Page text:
Process Automation During Refinery Unit Transitions
- Type: Conference Presentation
- Conference Type:
AIChE Spring Meeting and Global Congress on Process Safety
- Presentation Date:
March 15, 2011
- Skill Level:
Process Automation ideas and technologies have been used sporadically for decades. However, in US refineries, automation technologies are still relatively rare. Critics of the technology will often point to complexity, high upkeep, and difficulty in changing the status quo as stumbling blocks to new automation installations. Furthermore, hard dollar benefits from increased reliability and knowledge capture can be difficult to quantify in a complex system. It frequently takes many cycles of running the automation application, debugging it, and running it again to achieve the desired results. Often, operating companies abandon their automation initiatives as failures due to the time required to execute these commissioning cycles.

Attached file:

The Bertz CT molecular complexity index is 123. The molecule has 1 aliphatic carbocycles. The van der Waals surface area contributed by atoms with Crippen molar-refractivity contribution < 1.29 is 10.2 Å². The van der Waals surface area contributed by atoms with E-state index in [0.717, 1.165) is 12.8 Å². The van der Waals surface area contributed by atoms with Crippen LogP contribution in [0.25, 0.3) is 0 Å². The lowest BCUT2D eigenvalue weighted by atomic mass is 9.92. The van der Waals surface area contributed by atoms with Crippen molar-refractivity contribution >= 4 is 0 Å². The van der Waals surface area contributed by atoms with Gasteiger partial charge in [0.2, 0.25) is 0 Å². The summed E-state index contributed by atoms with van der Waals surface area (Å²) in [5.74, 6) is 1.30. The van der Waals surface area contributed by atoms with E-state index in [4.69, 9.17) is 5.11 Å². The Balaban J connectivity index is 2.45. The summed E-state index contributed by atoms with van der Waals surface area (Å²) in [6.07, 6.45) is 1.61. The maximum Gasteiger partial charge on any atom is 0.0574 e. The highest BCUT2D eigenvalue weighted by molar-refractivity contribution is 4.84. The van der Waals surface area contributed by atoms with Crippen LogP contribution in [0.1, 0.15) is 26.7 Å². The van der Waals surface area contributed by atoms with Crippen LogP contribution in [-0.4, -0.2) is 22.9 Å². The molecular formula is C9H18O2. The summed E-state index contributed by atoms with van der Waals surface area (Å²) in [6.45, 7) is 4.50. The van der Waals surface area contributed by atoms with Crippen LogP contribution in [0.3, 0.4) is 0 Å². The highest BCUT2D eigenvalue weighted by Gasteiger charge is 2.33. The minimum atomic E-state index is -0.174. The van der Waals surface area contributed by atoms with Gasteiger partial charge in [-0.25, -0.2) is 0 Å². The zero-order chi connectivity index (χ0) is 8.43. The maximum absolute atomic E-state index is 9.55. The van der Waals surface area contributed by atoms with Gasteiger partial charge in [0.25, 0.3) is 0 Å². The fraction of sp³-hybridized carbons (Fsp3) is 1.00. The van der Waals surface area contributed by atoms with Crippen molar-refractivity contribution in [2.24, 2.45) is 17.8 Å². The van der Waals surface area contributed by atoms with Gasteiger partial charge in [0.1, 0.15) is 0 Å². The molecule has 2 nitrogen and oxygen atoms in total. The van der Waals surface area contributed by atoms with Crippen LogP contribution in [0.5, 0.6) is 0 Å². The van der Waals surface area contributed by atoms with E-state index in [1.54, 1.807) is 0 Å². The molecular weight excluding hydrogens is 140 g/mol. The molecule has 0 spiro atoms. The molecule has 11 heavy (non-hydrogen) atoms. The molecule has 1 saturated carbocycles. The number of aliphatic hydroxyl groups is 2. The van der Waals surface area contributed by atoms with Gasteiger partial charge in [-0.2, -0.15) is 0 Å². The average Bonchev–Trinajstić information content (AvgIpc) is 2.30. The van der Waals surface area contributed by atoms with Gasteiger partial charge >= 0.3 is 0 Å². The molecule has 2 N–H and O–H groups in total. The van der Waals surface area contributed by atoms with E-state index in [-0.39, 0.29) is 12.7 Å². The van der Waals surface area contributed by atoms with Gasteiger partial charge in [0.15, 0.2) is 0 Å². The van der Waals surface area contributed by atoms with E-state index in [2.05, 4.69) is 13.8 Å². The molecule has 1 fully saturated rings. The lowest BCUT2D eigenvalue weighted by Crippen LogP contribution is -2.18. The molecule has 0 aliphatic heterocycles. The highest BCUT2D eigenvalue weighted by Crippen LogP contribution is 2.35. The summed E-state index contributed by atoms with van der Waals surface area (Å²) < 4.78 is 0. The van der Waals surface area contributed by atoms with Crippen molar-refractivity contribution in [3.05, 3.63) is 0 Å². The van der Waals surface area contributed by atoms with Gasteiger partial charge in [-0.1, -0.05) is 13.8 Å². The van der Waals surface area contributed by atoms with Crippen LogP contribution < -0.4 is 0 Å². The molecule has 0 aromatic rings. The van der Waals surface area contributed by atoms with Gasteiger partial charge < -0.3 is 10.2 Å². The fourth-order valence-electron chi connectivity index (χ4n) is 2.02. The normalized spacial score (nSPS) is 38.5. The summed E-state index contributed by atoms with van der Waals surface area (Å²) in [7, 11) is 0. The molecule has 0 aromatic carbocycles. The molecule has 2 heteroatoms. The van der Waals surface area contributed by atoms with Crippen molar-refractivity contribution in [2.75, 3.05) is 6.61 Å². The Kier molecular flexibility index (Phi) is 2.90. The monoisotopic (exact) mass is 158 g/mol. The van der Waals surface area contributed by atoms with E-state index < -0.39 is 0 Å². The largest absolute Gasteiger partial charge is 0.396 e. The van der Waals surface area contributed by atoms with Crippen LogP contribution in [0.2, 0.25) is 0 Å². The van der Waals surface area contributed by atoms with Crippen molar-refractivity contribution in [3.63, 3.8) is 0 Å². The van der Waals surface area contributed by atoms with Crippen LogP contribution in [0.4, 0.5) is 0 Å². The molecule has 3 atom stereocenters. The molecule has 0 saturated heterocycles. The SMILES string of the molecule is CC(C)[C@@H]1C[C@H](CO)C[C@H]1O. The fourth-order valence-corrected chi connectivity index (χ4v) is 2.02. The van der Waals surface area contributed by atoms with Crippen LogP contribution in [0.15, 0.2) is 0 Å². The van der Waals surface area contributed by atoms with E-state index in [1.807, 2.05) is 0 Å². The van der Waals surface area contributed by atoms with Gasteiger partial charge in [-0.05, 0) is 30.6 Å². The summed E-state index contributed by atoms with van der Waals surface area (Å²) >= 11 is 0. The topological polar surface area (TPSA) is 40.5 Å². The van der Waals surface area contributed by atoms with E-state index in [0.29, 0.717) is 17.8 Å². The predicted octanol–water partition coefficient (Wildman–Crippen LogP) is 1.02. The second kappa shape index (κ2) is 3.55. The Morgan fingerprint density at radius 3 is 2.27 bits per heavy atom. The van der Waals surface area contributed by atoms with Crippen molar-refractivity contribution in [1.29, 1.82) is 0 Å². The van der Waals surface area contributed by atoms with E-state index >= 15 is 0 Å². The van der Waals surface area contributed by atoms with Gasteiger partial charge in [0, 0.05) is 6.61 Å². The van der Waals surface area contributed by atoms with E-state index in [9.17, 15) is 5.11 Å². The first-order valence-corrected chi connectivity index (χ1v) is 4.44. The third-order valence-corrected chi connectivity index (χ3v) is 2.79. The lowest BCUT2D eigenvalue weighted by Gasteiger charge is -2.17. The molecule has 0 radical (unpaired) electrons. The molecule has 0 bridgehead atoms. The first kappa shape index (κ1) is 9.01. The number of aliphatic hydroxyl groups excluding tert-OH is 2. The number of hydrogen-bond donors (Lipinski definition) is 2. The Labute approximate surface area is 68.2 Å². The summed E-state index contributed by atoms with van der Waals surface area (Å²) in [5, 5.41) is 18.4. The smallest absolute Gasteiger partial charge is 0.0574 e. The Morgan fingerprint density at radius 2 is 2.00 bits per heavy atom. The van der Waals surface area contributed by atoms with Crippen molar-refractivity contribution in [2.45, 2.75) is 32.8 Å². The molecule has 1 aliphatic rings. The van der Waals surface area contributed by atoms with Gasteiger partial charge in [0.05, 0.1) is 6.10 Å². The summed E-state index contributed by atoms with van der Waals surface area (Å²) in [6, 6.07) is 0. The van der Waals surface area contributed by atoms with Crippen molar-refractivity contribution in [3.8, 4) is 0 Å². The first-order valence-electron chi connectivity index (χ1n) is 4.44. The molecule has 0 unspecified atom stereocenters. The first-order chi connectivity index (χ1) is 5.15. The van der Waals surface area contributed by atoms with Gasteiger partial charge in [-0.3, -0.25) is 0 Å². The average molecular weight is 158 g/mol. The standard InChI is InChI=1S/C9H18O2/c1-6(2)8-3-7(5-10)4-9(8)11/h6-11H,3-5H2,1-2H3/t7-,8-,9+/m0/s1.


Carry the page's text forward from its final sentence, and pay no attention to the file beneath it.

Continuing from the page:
Recently, Chevron has had success with an automation initiative in a number of its facilities. This automation initiative deployed an application that uses simple graphical ladder logic to configure complex programs that are transparent to the operator. Problems that have hounded traditional programs such as lengthy debugging, and complexity in running multiple parallel routines, are built inherently into the application. These capabilities, and others, allow for new, complex applications to be built from scratch in a matter of months with reduced training requirements and fewer commissioning cycles.
This paper will present an application that was deployed in a Base Oil Hydrocracking unit recently to close an advanced process control gap. This unit operates on a feed wheel with frequent feed changes that requires much of the plant reaction and distillation sections to be adjusted. Every operator would perform this transition slightly differently, resulting in varying transition times. We have demonstrated as a primary benefit that the automation application operates comparably to the “best operator”, resulting in a 30% faster transition on average with increased product yields during the transition without sacrificing safety and honoring all plant limits.
This paper will go into more detail on the benefits achieved using automation on the Hydroprocessing facility mentioned above and others facilities as well. Several drawbacks inherent to all automation opportunities such as malfunctioning equipment, lack of basic regulatory control, and lack of program flexibility will be discussed as well.
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